YRBS Shows Increased Mental Health Issues and Decreased Sexual Activity Among Young People

Is there a lInk between increased mental health issue and decreased sexual acivity among teens?

This month, the CDC released data from the 2021 Youth Risk Behavior Surveillance System (usually referred to as the YRBS). The survey asks current high school students about their experiences and behaviors related to a wide variety of issues that could impact their physical and emotional health. Students are asked how often they wear bike helmets and seatbelts, whether they’ve ever experienced violence or held a gun, and if they smoke cigarettes or use marijuana and other drugs. They are also asked about their mental health and their sexual behavior.

The survey has been conducted every two years since 1991 and offers a view of trends in teen behavior over time. The data from this first post-pandemic survey suggests that today’s young people are struggling in many ways. In a trends report, the CDC notes that bullying and substance use have gone down but acknowledges that the rest of the news is not good: “Unfortunately, almost all other indicators of health and well-being in this report including protective sexual behaviors (i.e., condom use, sexually transmitted disease (STD) testing, and HIV testing), experiences of violence, mental health, and suicidal thoughts and behaviors worsened significantly.”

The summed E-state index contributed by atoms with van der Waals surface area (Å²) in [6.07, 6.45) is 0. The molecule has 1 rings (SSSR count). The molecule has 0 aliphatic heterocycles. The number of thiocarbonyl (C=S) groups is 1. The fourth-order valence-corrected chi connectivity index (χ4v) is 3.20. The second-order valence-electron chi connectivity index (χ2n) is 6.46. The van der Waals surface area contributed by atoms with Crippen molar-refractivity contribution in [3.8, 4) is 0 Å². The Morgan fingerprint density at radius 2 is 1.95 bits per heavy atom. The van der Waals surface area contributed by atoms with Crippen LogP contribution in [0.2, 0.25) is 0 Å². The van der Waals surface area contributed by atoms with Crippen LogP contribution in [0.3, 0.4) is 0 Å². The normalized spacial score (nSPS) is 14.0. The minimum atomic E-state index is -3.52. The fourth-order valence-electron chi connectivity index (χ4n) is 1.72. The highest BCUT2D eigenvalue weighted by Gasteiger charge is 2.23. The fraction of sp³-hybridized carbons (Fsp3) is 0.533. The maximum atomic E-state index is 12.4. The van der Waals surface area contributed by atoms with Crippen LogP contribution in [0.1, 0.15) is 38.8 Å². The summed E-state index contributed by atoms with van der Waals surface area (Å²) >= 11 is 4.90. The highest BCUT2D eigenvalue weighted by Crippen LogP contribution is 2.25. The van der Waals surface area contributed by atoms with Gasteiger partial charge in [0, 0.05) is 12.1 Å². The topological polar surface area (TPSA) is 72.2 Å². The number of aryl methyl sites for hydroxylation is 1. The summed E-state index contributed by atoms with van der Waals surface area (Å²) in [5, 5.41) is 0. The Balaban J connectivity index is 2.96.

Mental Health and Social Isolation

Most notably, the pandemic seems to have exacerbated mental health issues that had already been increasing over the years. The YRBS found that 42% of teens experienced persistent feelings of sadness or hopelessness in 2021 compared to 37% in pre-pandemic 2019 and 28% in 2011. In addition, 22% of high school students had seriously considered suicide (up from 19% in 2019 and 16% in 2011) and 10% had attempted suicide (up from 9% in 2021 and 8% in 2011).

Dr. J. Dennis Fortenberry, a professor of pediatrics at Indiana University School of Medicine and former ASHA board member, says this suggests a true mental health crisis in this country and argues that we need to shift how we approach it. He said, “We need to think about mental health from a public health perspective. It can’t just be thinking about every kid having their own therapist because that’s not practical and there just isn’t the kind of workforce to cover it. We need to start helping young people with their mental health at a younger age and begin to think about it in the context of the social isolation young people feel.”

A Decline in Sexual Behavior among Teens

This social isolation is also apparent in trends related to sexual behavior as well. When the YRBS began over half of all high school students had had sex (54%) and by senior year that was up to 67%. There has been a slow and steady decline in teen sexual behavior over time, and in 2021 only 30% of high school students reported having ever had sex. (Note: the YRBS only asks about intercourse so this may not be a complete picture of what young people are doing sexually.)